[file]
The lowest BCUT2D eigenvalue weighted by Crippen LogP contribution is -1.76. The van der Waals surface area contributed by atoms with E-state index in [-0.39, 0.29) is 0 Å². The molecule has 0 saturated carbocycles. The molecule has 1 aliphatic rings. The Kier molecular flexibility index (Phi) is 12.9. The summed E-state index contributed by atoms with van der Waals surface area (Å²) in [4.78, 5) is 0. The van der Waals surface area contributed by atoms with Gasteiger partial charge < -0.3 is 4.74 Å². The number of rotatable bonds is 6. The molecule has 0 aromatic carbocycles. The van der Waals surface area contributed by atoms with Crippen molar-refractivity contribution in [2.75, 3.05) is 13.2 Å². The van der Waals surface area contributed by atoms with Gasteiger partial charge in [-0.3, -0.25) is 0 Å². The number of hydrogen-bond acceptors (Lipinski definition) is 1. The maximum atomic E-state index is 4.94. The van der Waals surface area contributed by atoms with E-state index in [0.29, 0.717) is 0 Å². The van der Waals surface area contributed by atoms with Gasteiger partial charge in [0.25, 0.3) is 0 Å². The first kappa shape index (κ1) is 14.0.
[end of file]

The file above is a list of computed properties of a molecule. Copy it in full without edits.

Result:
The lowest BCUT2D eigenvalue weighted by Crippen LogP contribution is -1.76. The van der Waals surface area contributed by atoms with E-state index in [-0.39, 0.29) is 0 Å². The molecule has 0 saturated carbocycles. The molecule has 1 aliphatic rings. The Kier molecular flexibility index (Phi) is 12.9. The summed E-state index contributed by atoms with van der Waals surface area (Å²) in [4.78, 5) is 0. The van der Waals surface area contributed by atoms with Gasteiger partial charge < -0.3 is 4.74 Å². The number of rotatable bonds is 6. The molecule has 0 aromatic carbocycles. The van der Waals surface area contributed by atoms with Crippen molar-refractivity contribution in [2.75, 3.05) is 13.2 Å². The van der Waals surface area contributed by atoms with Gasteiger partial charge in [-0.3, -0.25) is 0 Å². The number of hydrogen-bond acceptors (Lipinski definition) is 1. The maximum atomic E-state index is 4.94. The van der Waals surface area contributed by atoms with E-state index in [0.29, 0.717) is 0 Å². The van der Waals surface area contributed by atoms with Gasteiger partial charge in [0.25, 0.3) is 0 Å². The first kappa shape index (κ1) is 14.0.